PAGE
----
The Supreme Court, as expected, refused on Monday to allow an Atlanta woman to reopen the 1973 ruling that was a companion case to Roe v. Wade. The case of Doe v. Bolton, also decided Jan. 22, 1973, added to Roe by restricting the medical requirements imposed on the abortion option. Sandra Cano of Atlanta, who was the "Mary Doe" of that case, asked the Court to reopen her case under federal court Rule 60 (b). Her appeal was denied without comment, and with no indication of any dissent. (Doe v. Bakerf, docket 06-162).

If Alito, Roberts and the rest of the conservative court were truly out to reverse Roe there is no way that they would have denied hearing this case.

Not that the left will ever admit a mistake or shut up with all the dumb conspiracy theories.

Illinois to Repeal Laws of Economics

The Illinois House Utility Oversight Committee voted 9-4 to extend the ill-conceived electrity rate freeze for an additional three years. Not only is it absurd that the vast majority of people do not understand the impact of such a freeze, politicians are failing in their duty to explain it.

I'm not sure that I believe Com-Ed's prediction of bankruptcy, but the freeze is only going to delay the inevitable. Meanwhile, loudmouth know-nothings are showing their ignorance for all to see.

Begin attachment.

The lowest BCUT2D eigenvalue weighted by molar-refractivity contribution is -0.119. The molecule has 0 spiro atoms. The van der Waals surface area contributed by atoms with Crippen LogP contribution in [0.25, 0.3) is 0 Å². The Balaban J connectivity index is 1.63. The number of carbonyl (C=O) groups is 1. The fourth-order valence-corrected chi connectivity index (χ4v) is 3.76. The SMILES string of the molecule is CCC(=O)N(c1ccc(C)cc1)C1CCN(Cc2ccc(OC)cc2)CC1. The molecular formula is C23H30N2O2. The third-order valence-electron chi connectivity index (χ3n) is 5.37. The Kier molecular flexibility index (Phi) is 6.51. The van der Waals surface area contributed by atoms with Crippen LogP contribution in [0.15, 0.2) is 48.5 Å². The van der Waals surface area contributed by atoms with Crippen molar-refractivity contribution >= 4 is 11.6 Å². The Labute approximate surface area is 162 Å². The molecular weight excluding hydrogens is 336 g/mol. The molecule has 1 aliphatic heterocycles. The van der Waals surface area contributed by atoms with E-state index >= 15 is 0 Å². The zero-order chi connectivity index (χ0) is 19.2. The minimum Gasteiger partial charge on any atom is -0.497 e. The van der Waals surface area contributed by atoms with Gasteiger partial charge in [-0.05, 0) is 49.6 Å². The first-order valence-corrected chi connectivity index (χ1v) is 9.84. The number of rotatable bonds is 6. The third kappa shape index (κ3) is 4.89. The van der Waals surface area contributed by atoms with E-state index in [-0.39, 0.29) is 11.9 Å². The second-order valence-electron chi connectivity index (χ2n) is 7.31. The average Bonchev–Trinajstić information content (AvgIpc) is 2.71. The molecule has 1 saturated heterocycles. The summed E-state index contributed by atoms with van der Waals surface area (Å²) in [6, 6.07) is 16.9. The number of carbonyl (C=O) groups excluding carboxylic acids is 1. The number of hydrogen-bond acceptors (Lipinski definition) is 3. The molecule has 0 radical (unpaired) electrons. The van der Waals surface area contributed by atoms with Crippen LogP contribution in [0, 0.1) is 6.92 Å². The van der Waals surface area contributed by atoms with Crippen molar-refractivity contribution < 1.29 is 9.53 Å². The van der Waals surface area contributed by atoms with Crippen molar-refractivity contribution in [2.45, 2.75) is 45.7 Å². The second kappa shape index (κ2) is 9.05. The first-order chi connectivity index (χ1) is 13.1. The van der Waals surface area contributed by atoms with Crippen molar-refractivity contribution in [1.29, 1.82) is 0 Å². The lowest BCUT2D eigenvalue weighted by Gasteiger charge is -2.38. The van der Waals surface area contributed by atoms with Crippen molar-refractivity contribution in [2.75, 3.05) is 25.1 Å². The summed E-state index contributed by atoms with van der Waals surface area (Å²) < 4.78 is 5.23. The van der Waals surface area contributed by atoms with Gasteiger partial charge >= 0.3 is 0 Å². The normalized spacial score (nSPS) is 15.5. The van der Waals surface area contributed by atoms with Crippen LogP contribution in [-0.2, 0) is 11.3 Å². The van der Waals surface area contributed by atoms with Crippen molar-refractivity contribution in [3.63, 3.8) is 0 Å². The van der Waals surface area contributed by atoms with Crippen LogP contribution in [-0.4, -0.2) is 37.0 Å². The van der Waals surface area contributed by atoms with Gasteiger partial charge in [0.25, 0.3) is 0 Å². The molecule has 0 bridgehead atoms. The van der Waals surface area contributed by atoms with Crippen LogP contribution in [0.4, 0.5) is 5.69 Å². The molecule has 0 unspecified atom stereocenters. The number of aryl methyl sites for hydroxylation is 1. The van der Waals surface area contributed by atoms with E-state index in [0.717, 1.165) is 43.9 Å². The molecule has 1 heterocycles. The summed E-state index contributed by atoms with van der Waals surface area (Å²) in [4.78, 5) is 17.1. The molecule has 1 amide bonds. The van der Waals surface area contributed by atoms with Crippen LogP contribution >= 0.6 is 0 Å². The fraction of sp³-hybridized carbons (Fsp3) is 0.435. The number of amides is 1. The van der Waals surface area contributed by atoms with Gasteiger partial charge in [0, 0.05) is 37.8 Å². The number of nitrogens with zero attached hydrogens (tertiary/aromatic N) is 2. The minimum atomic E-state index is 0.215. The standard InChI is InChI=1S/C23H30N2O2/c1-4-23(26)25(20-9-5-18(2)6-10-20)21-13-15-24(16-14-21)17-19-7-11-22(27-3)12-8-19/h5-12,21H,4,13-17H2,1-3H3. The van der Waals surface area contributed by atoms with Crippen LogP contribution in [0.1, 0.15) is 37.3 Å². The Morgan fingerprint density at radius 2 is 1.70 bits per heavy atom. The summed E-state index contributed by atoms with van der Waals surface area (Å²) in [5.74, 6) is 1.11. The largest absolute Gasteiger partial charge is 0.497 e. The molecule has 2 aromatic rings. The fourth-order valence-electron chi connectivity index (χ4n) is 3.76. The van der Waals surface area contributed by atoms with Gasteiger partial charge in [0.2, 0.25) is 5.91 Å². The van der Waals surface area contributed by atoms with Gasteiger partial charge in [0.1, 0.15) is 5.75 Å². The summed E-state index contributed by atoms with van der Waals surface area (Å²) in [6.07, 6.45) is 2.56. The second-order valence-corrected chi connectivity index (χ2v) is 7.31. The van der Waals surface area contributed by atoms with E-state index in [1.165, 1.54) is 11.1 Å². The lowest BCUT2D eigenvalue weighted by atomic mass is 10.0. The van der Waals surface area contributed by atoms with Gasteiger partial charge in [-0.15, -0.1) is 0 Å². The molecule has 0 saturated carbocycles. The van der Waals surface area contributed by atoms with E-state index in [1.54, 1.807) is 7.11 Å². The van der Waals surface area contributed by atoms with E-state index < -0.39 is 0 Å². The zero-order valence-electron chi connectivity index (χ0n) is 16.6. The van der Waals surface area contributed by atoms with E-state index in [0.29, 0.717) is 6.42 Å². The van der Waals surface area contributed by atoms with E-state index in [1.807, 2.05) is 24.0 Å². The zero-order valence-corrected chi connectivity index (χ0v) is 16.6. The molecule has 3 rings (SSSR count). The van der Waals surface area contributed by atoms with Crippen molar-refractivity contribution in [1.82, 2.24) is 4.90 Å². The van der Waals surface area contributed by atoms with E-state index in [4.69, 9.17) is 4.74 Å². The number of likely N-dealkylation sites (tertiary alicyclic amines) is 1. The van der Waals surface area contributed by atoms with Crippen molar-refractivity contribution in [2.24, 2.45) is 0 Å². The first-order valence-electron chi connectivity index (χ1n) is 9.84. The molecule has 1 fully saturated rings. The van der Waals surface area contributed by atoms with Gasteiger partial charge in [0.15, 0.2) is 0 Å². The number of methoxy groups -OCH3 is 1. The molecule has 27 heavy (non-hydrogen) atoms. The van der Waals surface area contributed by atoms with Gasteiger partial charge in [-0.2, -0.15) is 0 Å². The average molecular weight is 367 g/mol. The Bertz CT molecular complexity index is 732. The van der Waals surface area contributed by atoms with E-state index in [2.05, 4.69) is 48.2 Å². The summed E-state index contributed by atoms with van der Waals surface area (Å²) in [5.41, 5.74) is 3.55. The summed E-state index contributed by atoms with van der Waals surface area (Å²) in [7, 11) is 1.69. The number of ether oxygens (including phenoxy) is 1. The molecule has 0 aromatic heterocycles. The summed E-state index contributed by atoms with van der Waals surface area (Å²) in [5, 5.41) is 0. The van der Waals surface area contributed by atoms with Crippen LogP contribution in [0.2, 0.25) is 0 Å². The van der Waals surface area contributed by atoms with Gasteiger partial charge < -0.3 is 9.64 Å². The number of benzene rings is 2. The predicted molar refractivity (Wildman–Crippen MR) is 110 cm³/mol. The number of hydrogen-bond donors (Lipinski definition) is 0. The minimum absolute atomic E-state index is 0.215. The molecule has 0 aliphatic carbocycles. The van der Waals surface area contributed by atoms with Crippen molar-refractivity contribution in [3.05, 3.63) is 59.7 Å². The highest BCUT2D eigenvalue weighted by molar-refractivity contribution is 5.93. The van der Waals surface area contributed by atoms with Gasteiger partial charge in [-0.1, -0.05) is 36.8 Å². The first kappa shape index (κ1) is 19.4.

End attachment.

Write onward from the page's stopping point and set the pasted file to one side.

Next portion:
That's why Citizen Action/Illinois supports extending the current electricity rate freeze for three more years, protecting consumers from unjustified rate hikes while still allowing the utilities to make healthy profits.

Rates have been decreasing in real terms for nearly a decade - how, exactly is a rate hike unjustified? Eventually rates will have to be raised; that is unquestionable. The longer obstructionists delay that painful step the more likely we will see disruption in supply and the larger the increases will be.

If I didn't live in Illinois I would wish a pox on all these idiots - but I don't want to have to suffer for their ignorance.

Monday, October 09, 2006

What's The Fuss?

I just finished the fourth episode of Survivor and so far the race issue has played out almost exactly as I thought it would. In other words - not at all.

The teams were initially divided into four racially segragated teams. During the third week the original teams were broken up into two diverse teams. From this new makeup the teams ceased operating on purely racial terms seeking to find alliances that were selfishly advantageous.